SEO and Data Content

If you want your content to be discovered on the internet, it must be SEO friendly. Period. A lot of people, including Neil Patel, believe that if you include an infographic or data visualization in your blog post, you don’t need anything else. And that’s just not true. While infographics and data visualizations are fantastic for creating backlinks, they fail at creating context web crawlers can understand. So, if you want to make your data content truly evergreen content, you must optimize them for search.

Stand Alone vs SEO Optimized Content

A 10x increase in traffic

Traffic data based on client websites. Data from Google Analytics.

What Data Content Does Well

Data content is such a popular marketing tool because it does somethings fantastically well. Particularly, they are highly shared content that boosts your back-link profile and social clout.

Backlinks

We have an entire article on how to optimize your backlinks with data visualizations. But what makes them so great is that left to their own devices, they make people want to share them on their own. They offer high quality, and authoritative content that social media users and bloggers want to use. If you have an interesting story to tell, data content should help boost your social media profile.

Example of Backlinks Over Time

Example of backlinks over time

Backlinks over time from a client. Data based report from SEMRush

Metadata

If your visualization is stored as an image, then it is primed to include meta data. This will help it be indexed in
What Data Content Does Not Do Well
Data content is not friendly to google indexing. Period. No matter how much metadata you put into the picture, your visualization, chart or infographic will never see the front page of google on any meaningful keyword on its own. This is because when web crawlers come across your site, they’re not looking at words and context in an image or in JavaScript. Instead, they’re looking for plain text in the article. So, if your data content isn’t wrapped in carefully constructed text, then it’s never going to get the attention it deserves.

Text for Context

This is the most important part. If your visualization on the front page, Google needs to understand what the visualization is about. And that means writing. A lot. In fact, the top ranked pages often have 1,000-2,000 words.

Formatting

You’ve written your 2,000-word essay. Fantastic! Now we must optimize it so google understands exactly what’s going on. That means using headers to create order for your blog post and provide further context. For review, google will read an h1 header as the most important, an h2 and a sub-topic within the h1 subject and so on. You need to use this to create an organization around your data content.

The most basic way to this is by removing the title and caption from the image and placing them in the blog text. Place the title as a header, and the text as plain text. Here is an example:

 

Indexed Words

Doing this will allow google to read the text associated with the visualizing and better index your content.

What Not To Do

There are a few traps you must avoid when creating data content. The first is already covered, which is don’t depend too much on your visualization. The second is a special case, which is be wary of JavaScript.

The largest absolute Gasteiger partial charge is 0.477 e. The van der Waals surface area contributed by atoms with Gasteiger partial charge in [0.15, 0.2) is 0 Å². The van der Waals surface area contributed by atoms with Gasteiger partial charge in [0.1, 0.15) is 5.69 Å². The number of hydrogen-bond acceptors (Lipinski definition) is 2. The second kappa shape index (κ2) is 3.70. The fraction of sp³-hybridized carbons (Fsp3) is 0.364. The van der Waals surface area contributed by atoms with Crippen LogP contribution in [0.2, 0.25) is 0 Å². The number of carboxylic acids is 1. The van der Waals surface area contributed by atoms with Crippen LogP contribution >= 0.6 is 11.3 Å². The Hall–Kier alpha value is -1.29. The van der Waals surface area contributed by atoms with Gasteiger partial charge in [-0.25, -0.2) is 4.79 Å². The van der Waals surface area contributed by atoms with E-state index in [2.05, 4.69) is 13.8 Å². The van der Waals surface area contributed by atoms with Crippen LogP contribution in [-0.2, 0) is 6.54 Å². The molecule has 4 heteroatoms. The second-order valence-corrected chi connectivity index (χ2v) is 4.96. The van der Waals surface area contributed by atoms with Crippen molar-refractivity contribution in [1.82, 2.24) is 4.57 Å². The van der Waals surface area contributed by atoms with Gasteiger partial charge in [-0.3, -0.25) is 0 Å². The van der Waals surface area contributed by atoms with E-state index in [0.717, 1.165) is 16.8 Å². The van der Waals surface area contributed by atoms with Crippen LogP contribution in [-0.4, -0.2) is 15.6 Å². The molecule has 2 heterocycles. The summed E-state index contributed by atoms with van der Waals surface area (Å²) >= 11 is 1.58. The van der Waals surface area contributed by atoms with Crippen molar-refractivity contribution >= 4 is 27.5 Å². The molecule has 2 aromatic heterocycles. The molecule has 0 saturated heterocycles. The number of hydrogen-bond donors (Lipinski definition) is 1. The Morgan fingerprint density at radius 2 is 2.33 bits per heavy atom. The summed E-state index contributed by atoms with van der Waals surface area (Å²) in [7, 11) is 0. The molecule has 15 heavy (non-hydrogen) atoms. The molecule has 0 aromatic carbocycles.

Using TOO much JavaScript

Creating interactive and/or animated visualizations using JavaScript can be fantastic. It helps create data content that would be impossible to make otherwise. You can also use JavaScript to embed visualizations from services like Tableau. In either case, they can be of massive benefit to your users. But they can also slow the page load time. And none of the data inside the JavaScript will be indexed. In fact, if there is too much JavaScript on a page, Google will see your page as less efficient and will rank you lower than other pages.

Putting it Into Practice: Advanced Strategies

Now, let’s put it all together. How does this look in practice? Well, I believe there are two major strategies when creating SEO friendly data content. I call them the “Integrated Strategy”, and the there’s “Disconnected Strategy”.

Integrated Strategy

This is the simplest one to explain because it most closely resembles a standard blog post. Basically, the visualizations, with their respective headers and explanations, are integrated into the blog post itself. You can make them larger to draw the users focus, but what you basically have is a standard blog post that has the data content as its centerpiece, and then uses the text not only for indexing, but also to act as a supplement to the visualizations.

Disconnected Strategy

This is best when you are using some sort of standalone graphic. Something like a video, interactive visualization or long form infographic. In all these cases, all the value is in the data content. Which leaves you with a problem, because if you wrap it in 2,000 words, that value will be washed out or lost. So instead you must create a separate set of content just for SEO, that will fall below the main content.

The biggest benefit of this is that if your content truly is valuable, then all of the analytics that help increase SEO, like bounce rates and time on site, will be taken care of by the data content. Which means that you can use the text for the sole purpose of indexing. You can craft the perfect article so that google believes this page to be a master of the subject. And since your data content is more interesting than any article, it will see users responding properly. This is a strategy I have used to much success as well as top sites like Smart Asset.

Summary

If I were to wrap up the theme of this article, it’s simple. Take what you know about search engine optimization and your data content. And marry them together in a way that maximizes your SEO.

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